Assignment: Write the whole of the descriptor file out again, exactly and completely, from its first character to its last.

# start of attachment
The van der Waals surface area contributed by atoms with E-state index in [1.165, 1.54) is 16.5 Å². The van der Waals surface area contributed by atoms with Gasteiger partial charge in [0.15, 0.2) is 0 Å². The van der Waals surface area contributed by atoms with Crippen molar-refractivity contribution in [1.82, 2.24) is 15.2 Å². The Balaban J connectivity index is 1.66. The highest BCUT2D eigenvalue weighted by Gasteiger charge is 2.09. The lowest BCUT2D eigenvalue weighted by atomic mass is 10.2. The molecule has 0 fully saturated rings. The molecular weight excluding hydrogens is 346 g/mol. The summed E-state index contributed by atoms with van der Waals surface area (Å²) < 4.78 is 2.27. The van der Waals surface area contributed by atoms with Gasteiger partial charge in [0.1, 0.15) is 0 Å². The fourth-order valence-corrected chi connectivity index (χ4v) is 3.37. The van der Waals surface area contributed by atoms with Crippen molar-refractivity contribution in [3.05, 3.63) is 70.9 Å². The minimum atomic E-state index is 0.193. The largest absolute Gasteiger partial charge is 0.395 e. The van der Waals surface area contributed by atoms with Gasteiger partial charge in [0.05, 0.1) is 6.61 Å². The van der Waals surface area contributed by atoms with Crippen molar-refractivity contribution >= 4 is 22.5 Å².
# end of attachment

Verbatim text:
The van der Waals surface area contributed by atoms with E-state index in [1.165, 1.54) is 16.5 Å². The van der Waals surface area contributed by atoms with Gasteiger partial charge in [0.15, 0.2) is 0 Å². The van der Waals surface area contributed by atoms with Crippen molar-refractivity contribution in [1.82, 2.24) is 15.2 Å². The Balaban J connectivity index is 1.66. The highest BCUT2D eigenvalue weighted by Gasteiger charge is 2.09. The lowest BCUT2D eigenvalue weighted by atomic mass is 10.2. The molecule has 0 fully saturated rings. The molecular weight excluding hydrogens is 346 g/mol. The summed E-state index contributed by atoms with van der Waals surface area (Å²) < 4.78 is 2.27. The van der Waals surface area contributed by atoms with Gasteiger partial charge in [0.1, 0.15) is 0 Å². The fourth-order valence-corrected chi connectivity index (χ4v) is 3.37. The van der Waals surface area contributed by atoms with Crippen molar-refractivity contribution in [3.05, 3.63) is 70.9 Å². The minimum atomic E-state index is 0.193. The largest absolute Gasteiger partial charge is 0.395 e. The van der Waals surface area contributed by atoms with Gasteiger partial charge in [0.05, 0.1) is 6.61 Å². The van der Waals surface area contributed by atoms with Crippen molar-refractivity contribution >= 4 is 22.5 Å².